2. Tourism Logos and Gestalt Principles

Logos look like they are just simple illustrations to represent a brand in advertising. Every business has a logo and even many government departments.

However, logos are actually essential to the organization and can play a vital role in creating a favorable impression in potential customers.

To examine the effectiveness of tourism logos, Rodriguez et al. (2013) collected 154 logos from the tourism websites of 116 countries. Two graduate students with backgrounds in visual communication then rated each logo based on six Gestalt principles: similarity, proximity, continuity, figure-ground, closure, and assimilation.

The logos were then rated by over 200 undergraduate students in terms of how well the logo represented its country and how much they would like to travel to that country.

“Logos high in Gestalt traits registered the highest intention to visit among the respondents … logos high in Gestalt attributes indeed influenced the ease with which people can recognize the nations the logos stand for” (pp. 101-102).

3. A New Graph Design  

Gestalt principles also play a role in the interpretation of graphs and charts. Unfortunately, many students “have difficulty interpreting the line graphs accurately… obtain only a superficial and incomplete understanding of the relationships between the variables” (Ali & Peebles, 2013, p. 186).

The authors decided to apply the Gestalt principle of similarity to create a unique “color-matching” type of graph format. In this new format, the color of the legend and each X-variable match. In addition, the color of the plot line end points match the X-axis labels.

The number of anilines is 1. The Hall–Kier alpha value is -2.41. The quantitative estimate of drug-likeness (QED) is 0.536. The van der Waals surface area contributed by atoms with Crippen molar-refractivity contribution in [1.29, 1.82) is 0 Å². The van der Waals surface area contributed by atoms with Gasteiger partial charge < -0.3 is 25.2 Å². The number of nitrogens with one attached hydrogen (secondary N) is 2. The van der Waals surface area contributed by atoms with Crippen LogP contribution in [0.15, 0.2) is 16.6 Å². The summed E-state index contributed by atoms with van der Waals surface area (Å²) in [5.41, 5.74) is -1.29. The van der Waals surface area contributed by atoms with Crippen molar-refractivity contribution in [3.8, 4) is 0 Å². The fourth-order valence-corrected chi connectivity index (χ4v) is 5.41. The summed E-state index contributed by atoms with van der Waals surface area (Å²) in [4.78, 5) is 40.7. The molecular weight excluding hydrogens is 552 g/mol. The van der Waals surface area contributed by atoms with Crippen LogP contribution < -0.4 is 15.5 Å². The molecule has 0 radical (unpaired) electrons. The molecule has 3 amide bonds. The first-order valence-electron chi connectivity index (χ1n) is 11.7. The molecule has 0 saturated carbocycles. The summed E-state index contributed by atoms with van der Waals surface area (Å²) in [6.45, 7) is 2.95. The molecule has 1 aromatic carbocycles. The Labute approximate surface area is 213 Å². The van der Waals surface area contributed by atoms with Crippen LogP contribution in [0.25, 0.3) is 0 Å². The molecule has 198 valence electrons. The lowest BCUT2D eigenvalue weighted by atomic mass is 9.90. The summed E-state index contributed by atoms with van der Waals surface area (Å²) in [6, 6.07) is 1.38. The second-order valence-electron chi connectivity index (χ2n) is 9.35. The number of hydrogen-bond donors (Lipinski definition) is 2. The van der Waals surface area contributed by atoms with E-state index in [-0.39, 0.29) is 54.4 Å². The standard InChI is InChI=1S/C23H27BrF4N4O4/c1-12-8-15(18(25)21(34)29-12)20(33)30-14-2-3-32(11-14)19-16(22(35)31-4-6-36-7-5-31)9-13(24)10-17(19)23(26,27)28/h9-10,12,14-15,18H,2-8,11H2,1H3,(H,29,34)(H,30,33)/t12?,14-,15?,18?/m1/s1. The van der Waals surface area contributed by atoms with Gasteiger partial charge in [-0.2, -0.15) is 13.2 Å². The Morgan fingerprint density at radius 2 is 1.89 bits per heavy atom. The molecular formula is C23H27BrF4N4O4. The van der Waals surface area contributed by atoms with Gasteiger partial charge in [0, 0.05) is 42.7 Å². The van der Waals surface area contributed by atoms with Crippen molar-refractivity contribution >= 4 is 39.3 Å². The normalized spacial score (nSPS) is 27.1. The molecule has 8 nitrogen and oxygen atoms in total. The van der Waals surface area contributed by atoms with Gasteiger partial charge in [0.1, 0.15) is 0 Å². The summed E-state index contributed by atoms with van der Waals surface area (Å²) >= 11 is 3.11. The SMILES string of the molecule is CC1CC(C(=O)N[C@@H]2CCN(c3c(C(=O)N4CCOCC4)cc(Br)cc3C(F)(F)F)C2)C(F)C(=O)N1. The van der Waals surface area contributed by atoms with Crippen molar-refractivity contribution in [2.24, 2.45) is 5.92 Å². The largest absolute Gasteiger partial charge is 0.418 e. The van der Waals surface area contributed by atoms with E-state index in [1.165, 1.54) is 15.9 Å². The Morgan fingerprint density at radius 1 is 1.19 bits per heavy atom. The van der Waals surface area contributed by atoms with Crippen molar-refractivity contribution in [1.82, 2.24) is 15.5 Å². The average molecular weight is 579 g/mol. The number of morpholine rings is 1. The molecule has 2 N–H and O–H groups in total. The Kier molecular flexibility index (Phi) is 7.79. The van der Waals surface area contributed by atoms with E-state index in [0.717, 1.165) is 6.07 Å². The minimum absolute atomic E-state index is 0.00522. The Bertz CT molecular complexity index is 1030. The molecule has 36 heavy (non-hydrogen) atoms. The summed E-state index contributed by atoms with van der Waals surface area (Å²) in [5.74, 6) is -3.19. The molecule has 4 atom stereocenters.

Forty undergraduate psychology students were presented with numerous graphs either in the typical format or in the new format.

Results “revealed that the color-match graphs resulted in more correctly interpreted trials than did the normal line graphs…by bringing the Gestalt principle of similarity into effect” (p. 199).

Leading the authors to conclude: “Knowledge of the various effects of Gestalt principles on perception and subsequent interpretation can inform graph design…” (p. 200).

Practical Applications

The Case Studies on the Gestalt principle of similarity can be applied to academics in several ways.

1. Making a Slide Deck

When making a slide deck for a class presentation, use color-matching to highlight key points throughout the presentation. For example, key take-aways at each section could be presented in the same color that is either a shade or two brighter than the other text, or in a completely different color.

2. Creating Concept Maps

When writing a paper that contains a thorough literature review, keep in mind that trying to digest all of that text can get tedious for the reader. So, provide a knowledge/concept map that shows how the different research papers are related. Put specific studies that fall into the same subject domain in the same color.